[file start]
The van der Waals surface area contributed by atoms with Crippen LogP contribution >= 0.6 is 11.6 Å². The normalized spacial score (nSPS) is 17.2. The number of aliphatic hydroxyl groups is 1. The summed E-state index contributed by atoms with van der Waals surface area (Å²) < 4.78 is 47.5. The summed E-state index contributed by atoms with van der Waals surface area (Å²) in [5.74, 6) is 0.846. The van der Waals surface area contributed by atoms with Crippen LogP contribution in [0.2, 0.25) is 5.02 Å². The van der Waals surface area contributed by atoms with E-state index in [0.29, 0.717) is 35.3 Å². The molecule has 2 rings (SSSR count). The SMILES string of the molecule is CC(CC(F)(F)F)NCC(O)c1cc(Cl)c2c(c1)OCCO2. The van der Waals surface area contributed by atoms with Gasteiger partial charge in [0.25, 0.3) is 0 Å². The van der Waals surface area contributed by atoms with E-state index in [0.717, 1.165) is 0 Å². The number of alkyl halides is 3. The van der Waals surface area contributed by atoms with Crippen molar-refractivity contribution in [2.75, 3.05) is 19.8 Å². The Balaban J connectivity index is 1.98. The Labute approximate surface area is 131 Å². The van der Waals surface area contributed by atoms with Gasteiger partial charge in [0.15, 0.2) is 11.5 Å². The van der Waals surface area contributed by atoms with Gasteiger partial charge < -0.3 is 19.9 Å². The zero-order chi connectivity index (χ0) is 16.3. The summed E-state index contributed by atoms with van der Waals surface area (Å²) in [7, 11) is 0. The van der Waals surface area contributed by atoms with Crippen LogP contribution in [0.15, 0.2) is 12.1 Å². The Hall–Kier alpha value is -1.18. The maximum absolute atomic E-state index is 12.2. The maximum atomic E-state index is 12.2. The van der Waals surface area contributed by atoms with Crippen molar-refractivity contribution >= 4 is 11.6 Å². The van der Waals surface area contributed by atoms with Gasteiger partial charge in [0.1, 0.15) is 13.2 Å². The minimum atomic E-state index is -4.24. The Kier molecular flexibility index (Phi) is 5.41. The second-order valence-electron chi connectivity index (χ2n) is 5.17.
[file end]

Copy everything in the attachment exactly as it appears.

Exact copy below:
The van der Waals surface area contributed by atoms with Crippen LogP contribution >= 0.6 is 11.6 Å². The normalized spacial score (nSPS) is 17.2. The number of aliphatic hydroxyl groups is 1. The summed E-state index contributed by atoms with van der Waals surface area (Å²) < 4.78 is 47.5. The summed E-state index contributed by atoms with van der Waals surface area (Å²) in [5.74, 6) is 0.846. The van der Waals surface area contributed by atoms with Crippen LogP contribution in [0.2, 0.25) is 5.02 Å². The van der Waals surface area contributed by atoms with E-state index in [0.29, 0.717) is 35.3 Å². The molecule has 2 rings (SSSR count). The SMILES string of the molecule is CC(CC(F)(F)F)NCC(O)c1cc(Cl)c2c(c1)OCCO2. The van der Waals surface area contributed by atoms with Gasteiger partial charge in [0.25, 0.3) is 0 Å². The van der Waals surface area contributed by atoms with E-state index in [0.717, 1.165) is 0 Å². The number of alkyl halides is 3. The van der Waals surface area contributed by atoms with Crippen molar-refractivity contribution in [2.75, 3.05) is 19.8 Å². The Balaban J connectivity index is 1.98. The Labute approximate surface area is 131 Å². The van der Waals surface area contributed by atoms with Gasteiger partial charge in [0.15, 0.2) is 11.5 Å². The van der Waals surface area contributed by atoms with Gasteiger partial charge < -0.3 is 19.9 Å². The zero-order chi connectivity index (χ0) is 16.3. The summed E-state index contributed by atoms with van der Waals surface area (Å²) in [7, 11) is 0. The van der Waals surface area contributed by atoms with Crippen LogP contribution in [0.15, 0.2) is 12.1 Å². The Hall–Kier alpha value is -1.18. The maximum absolute atomic E-state index is 12.2. The maximum atomic E-state index is 12.2. The van der Waals surface area contributed by atoms with Crippen molar-refractivity contribution >= 4 is 11.6 Å². The van der Waals surface area contributed by atoms with Gasteiger partial charge in [0.1, 0.15) is 13.2 Å². The minimum atomic E-state index is -4.24. The Kier molecular flexibility index (Phi) is 5.41. The second-order valence-electron chi connectivity index (χ2n) is 5.17.